If you are affected by any of these issues with Universal, please contact Rebecca Head or Joanna Parkin on 01543 440 308 and they will be pleased to discuss your options with you.
Beckie is a Dementia Friends Champion for the Alzheimer’s Society. This means that she was trained by the Alzheimer’s Society to present Dementia Friends information sessions. The sessions are aimed at increasing understanding about dementia and helping make our communities more inclusive and dementia friendly.
Beckie has been a Champion for a number of years and has been delivering the sessions to small local groups and companies. We are pleased to announce that Beckie has now trained over 100 people to become Dementia Friends, having hit 113 on the 18th July 2018. Beckie has more sessions planned for later in the year as well.
Beckie said “The sessions are a great way to get us all talking and thinking about dementia. By increasing our own understanding, it can only be beneficial to those living with dementia. There are some 850,000 people diagnosed with dementia in the UK, so whether we realise it or not, we all know someone living with dementia, be it the person themselves or those that care for them”.
Many businesses, large and small, are seeing the benefits of making their team dementia friendly. A member of staff from a Sutton Coldfield security company who recently had a session delivered said “Really enjoyed your session and the feedback from the attendees was equally complimenting. It evoked a lot of thought and we all feel better equipped to engage with those that have the condition. I shall spread the word – so just be aware you may get a deluge of requests!”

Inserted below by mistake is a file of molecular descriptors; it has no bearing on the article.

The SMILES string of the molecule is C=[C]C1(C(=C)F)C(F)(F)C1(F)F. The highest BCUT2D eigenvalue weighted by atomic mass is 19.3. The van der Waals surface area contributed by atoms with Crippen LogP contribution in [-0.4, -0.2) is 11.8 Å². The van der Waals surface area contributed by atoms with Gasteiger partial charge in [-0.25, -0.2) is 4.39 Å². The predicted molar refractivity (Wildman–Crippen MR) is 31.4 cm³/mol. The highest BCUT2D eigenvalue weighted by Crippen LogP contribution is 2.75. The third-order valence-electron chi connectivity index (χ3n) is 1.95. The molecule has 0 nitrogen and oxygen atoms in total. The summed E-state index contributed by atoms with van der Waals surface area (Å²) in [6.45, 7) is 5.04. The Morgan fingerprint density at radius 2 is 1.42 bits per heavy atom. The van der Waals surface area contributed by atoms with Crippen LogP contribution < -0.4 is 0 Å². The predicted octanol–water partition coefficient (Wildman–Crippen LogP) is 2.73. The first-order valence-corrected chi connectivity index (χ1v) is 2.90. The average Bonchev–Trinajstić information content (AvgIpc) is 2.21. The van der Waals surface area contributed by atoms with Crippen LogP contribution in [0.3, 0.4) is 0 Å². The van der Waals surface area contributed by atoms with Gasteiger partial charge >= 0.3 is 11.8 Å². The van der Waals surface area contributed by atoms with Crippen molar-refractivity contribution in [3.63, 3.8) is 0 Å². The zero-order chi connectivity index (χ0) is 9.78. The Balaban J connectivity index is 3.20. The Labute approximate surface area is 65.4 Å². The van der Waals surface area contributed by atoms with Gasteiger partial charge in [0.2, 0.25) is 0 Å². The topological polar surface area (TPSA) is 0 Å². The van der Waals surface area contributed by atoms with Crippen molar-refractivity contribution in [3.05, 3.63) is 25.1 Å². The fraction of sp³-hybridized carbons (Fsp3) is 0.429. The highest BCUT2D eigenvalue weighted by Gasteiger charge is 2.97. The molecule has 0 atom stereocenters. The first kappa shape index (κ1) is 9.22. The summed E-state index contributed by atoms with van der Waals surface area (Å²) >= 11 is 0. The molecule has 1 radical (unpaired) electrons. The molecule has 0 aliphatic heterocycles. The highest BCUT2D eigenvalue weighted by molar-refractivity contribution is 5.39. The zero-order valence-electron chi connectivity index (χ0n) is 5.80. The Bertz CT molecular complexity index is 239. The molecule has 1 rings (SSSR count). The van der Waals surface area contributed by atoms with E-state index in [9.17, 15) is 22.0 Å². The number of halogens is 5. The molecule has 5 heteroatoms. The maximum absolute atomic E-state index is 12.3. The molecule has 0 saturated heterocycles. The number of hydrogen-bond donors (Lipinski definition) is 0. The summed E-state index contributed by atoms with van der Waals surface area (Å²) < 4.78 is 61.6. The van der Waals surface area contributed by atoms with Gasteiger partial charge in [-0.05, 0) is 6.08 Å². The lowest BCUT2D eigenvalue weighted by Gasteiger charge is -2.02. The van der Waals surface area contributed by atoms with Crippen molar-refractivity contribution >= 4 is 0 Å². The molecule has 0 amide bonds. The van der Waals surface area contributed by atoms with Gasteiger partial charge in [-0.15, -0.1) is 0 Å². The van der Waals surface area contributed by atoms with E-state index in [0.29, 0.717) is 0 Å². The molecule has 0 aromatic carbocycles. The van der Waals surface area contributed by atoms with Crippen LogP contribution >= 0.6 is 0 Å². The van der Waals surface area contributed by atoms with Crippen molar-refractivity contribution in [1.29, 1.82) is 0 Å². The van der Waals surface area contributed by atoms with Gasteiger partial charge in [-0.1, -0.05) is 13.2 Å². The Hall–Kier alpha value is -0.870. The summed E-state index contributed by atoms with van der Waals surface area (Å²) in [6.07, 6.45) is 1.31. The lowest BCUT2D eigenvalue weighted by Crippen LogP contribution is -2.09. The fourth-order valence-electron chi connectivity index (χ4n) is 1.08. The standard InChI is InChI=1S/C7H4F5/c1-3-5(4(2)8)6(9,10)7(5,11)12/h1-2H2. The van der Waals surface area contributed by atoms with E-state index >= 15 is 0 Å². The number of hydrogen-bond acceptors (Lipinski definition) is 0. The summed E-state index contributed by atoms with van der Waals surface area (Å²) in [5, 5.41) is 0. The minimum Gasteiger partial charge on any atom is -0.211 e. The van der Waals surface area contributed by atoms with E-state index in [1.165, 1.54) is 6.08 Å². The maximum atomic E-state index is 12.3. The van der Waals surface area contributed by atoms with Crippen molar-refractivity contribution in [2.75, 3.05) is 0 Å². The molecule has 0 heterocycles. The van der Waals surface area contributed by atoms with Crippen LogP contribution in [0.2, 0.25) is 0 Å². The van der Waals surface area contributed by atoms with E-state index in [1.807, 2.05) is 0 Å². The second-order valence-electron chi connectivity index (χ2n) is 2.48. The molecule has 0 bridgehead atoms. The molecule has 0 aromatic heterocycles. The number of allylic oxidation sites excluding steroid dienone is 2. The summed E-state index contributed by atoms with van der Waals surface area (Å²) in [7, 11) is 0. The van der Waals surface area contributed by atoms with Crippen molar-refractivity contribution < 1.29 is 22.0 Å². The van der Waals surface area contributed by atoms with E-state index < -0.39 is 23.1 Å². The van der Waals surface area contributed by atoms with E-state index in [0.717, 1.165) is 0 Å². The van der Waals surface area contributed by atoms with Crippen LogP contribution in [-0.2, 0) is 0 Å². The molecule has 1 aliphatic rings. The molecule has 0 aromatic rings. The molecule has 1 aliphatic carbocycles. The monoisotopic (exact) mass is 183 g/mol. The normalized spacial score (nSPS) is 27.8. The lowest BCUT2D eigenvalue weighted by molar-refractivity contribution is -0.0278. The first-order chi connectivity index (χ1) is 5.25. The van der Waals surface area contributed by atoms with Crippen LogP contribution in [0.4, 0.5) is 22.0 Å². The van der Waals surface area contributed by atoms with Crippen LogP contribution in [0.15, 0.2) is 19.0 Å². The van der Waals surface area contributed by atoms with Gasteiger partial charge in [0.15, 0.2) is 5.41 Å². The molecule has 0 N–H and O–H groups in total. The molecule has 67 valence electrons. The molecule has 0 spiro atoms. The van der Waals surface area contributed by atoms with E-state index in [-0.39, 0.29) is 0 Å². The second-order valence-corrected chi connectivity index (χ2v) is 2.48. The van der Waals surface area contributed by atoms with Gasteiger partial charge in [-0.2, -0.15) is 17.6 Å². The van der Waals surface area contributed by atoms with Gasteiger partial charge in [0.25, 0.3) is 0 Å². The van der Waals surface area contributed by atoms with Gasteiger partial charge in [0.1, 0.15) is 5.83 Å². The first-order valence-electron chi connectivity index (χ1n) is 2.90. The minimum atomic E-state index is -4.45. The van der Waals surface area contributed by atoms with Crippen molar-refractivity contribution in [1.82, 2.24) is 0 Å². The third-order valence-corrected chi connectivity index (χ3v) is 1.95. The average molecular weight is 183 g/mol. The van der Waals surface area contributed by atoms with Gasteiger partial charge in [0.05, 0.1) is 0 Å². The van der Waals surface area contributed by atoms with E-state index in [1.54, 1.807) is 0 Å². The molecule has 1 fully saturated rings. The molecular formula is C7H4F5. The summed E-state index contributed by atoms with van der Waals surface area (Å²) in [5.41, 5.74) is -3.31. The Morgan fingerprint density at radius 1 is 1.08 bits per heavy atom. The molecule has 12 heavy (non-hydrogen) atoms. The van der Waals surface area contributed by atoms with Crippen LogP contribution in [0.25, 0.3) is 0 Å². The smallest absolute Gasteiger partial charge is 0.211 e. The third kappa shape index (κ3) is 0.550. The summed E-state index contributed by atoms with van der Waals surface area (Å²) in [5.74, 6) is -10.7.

If you would like Beckie to run a session for your group or business, please contact us. The sessions are run by Beckie on a voluntary basis on behalf of the Alzheimer’s Society and are therefore completely free of charge.
A question that our probate team often get asked is “Can we get a copy of a Will after a person has died?”.
If an estate requires a Grant of Probate then the deceased’s original Will is submitted to the Probate Registry and is retained there. The Will then becomes a public document and anyone, upon payment of a small fee, can apply for a copy of it.
You can find out if a Grant of Probate has been obtained, and order a copy of a Will, by using the Gov.UK search tool here:-
Following the successful refund scheme for registration fees in relation to Lasting Powers of Attorney, the Ministry of Justice have now announced that some Court of Protection fees are also to be reduced. An internal review found that the fees are higher than necessary to recover court costs. Therefore, a refund scheme will be set up to reimburse people the amounts they have been over-charged. Details of the scheme are yet to be published.
• 98% of people in the West Midlands leave important health and welfare decisions to chance
• 71% would like a family member to make medical and care decisions on their behalf, in the event of mental incapacity
• 80% of people in the West Midlands are worried about dementia and losing the ability to make decisions for themselves
• 81% haven’t discussed end of life medical and care wishes
• 36% admit to having made no provisions at all, such as a will, Lasting Power of Attorney (LPA), pension or funeral plan
Coalition of partners join forces to warn of ‘incapacity crisis’ led by SFE, including Baroness Ilora Finlay, Alzheimer’s Society, Dying Matters, Age UK, Anchor, and SOLLA
A new report from SFE (Solicitors for the Elderly) and independent think tank, Centre for Future Studies, reveals the UK is leaving medical and care preferences to chance. The report looks at the ever-increasing number of people living with dementia which, combined with the failure to plan ahead for mental incapacity, exposes a looming crisis.